LITTLE Lennox Milner is finally back at school after a wrangle over his place was resolved.
The Sunderland five-year-old missed out on his first days in reception class because his mum, Marie Milner, couldn’t be in two places at once.
Marie, 27, said Lennox was turned down for a place at St Joseph’s RC Primary School, where his sister, Keasha, seven, is a pupil, because, despite being a practising Catholic, he hadn’t been baptised at the time of application. He was instead offered a place at South Hylton Primary School, which is more than two miles away.
The Pallion mum explained that because Keasha was a pupil at St Joseph’s, she automatically applied for Lennox to go there and because she thought he would get a place due to sibling link, she didn’t put the nearby Diamond Hall Infants down as a second choice.
However, by the time the family had lost the appeal over Lennox not getting a place at the Catholic school, nearby Diamond Hall was already full, so Marie was offered a place for Lennox at South Hylton Primary, which was the next-closest school.
Door supervisor Marie said: “Lennox couldn’t take up the place because I am a single parent and I don’t drive. I’m not Superwoman and I couldn’t be at South Hylton dropping him off and at St Joseph’s dropping Keasha off at the same time.
“It was really upsetting for him and for me, watching all the other children going off to school.”
However, after a few weeks of telephone calls, Sunderland City Council had managed to clinch the youngster a place at Diamond Hall.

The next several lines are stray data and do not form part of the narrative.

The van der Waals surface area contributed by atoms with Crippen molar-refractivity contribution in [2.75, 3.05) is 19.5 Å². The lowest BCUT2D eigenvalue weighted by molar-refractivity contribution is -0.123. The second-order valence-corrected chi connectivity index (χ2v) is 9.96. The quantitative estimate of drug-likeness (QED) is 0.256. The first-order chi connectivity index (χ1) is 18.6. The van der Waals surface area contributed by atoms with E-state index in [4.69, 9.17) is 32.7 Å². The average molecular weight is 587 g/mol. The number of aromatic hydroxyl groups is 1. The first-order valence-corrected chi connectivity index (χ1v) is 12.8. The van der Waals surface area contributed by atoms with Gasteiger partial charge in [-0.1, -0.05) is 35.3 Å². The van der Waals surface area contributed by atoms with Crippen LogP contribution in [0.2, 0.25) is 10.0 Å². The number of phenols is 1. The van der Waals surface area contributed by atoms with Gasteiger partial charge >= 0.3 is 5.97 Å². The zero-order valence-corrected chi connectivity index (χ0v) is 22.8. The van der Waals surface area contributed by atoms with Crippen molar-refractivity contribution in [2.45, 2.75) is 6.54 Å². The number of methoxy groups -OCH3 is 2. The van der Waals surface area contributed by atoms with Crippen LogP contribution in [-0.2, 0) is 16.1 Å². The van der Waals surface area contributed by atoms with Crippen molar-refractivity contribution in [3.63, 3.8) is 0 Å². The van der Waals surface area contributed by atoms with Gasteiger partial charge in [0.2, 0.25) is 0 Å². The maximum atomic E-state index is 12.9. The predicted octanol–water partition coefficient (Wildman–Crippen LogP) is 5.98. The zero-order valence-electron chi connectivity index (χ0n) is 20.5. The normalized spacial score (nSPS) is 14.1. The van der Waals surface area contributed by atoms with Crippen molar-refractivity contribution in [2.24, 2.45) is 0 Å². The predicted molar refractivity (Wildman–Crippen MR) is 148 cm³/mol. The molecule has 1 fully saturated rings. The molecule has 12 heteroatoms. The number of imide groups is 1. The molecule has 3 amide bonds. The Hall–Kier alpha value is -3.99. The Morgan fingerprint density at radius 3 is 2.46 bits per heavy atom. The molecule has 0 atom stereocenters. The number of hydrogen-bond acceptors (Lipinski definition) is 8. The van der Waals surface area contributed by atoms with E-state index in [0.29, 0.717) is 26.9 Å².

Marie, who lives in Brady Street, said: “This is a huge weight off my mind. At least I can get the two children to school on a morning and Lennox seemed to enjoy his first day and there are a lot of friends from his old nursery.”
Lennox said: “It was good. They have a lot of things and I did a picture for my mam.”
Sunderland City Council head of commissioning and change management, Beverley Scanlon, said: “We are pleased that it has now been possible to find Lennox a place at Diamond Hall Infants.
“The school was full, but a place became available at short notice and Lennox was first on the waiting list.
“More than 95 per cent of parents secure a place at their first preference school and we work hard with families to identify other options if waiting lists or admissions criteria mean their first preference is not available.
“To ensure we can help parents who do not get their first preference, we ask all parents to list their second and third preferences clearly on the admissions form and submit these forms on time.”